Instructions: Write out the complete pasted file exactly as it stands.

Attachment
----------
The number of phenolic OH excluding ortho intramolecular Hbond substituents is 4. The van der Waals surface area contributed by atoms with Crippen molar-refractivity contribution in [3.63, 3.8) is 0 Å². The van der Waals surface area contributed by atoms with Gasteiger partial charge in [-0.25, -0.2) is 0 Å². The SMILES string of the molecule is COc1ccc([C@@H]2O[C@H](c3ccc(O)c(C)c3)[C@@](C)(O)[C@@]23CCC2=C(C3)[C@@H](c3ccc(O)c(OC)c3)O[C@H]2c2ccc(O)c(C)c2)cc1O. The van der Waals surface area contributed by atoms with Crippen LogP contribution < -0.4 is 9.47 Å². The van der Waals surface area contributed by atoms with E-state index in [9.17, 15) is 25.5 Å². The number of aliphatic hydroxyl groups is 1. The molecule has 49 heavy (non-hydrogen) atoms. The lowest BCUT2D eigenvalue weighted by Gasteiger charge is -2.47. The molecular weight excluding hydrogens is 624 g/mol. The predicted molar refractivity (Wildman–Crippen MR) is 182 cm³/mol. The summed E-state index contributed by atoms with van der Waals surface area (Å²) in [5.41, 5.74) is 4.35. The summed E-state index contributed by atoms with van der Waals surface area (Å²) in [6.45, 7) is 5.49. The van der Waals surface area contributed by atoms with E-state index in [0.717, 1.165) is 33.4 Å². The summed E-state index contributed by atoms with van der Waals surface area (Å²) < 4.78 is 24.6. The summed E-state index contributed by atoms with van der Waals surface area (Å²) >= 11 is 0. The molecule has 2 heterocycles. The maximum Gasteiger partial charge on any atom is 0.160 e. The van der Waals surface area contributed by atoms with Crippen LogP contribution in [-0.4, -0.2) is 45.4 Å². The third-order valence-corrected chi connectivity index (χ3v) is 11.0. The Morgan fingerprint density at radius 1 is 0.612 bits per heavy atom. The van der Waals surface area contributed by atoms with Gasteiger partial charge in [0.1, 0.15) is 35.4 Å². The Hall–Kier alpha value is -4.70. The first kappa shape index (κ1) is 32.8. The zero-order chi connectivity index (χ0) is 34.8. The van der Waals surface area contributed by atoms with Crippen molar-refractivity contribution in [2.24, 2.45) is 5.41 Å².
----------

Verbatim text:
The number of phenolic OH excluding ortho intramolecular Hbond substituents is 4. The van der Waals surface area contributed by atoms with Crippen molar-refractivity contribution in [3.63, 3.8) is 0 Å². The van der Waals surface area contributed by atoms with Gasteiger partial charge in [-0.25, -0.2) is 0 Å². The SMILES string of the molecule is COc1ccc([C@@H]2O[C@H](c3ccc(O)c(C)c3)[C@@](C)(O)[C@@]23CCC2=C(C3)[C@@H](c3ccc(O)c(OC)c3)O[C@H]2c2ccc(O)c(C)c2)cc1O. The van der Waals surface area contributed by atoms with Crippen LogP contribution < -0.4 is 9.47 Å². The van der Waals surface area contributed by atoms with E-state index in [9.17, 15) is 25.5 Å². The number of aliphatic hydroxyl groups is 1. The molecule has 49 heavy (non-hydrogen) atoms. The lowest BCUT2D eigenvalue weighted by Gasteiger charge is -2.47. The molecular weight excluding hydrogens is 624 g/mol. The predicted molar refractivity (Wildman–Crippen MR) is 182 cm³/mol. The summed E-state index contributed by atoms with van der Waals surface area (Å²) in [5.41, 5.74) is 4.35. The summed E-state index contributed by atoms with van der Waals surface area (Å²) in [6.45, 7) is 5.49. The van der Waals surface area contributed by atoms with E-state index in [0.717, 1.165) is 33.4 Å². The summed E-state index contributed by atoms with van der Waals surface area (Å²) < 4.78 is 24.6. The summed E-state index contributed by atoms with van der Waals surface area (Å²) >= 11 is 0. The molecule has 2 heterocycles. The maximum Gasteiger partial charge on any atom is 0.160 e. The van der Waals surface area contributed by atoms with Crippen LogP contribution in [-0.4, -0.2) is 45.4 Å². The third-order valence-corrected chi connectivity index (χ3v) is 11.0. The Morgan fingerprint density at radius 1 is 0.612 bits per heavy atom. The van der Waals surface area contributed by atoms with Gasteiger partial charge in [0.1, 0.15) is 35.4 Å². The Hall–Kier alpha value is -4.70. The first kappa shape index (κ1) is 32.8. The zero-order chi connectivity index (χ0) is 34.8. The van der Waals surface area contributed by atoms with Crippen molar-refractivity contribution in [2.24, 2.45) is 5.41 Å².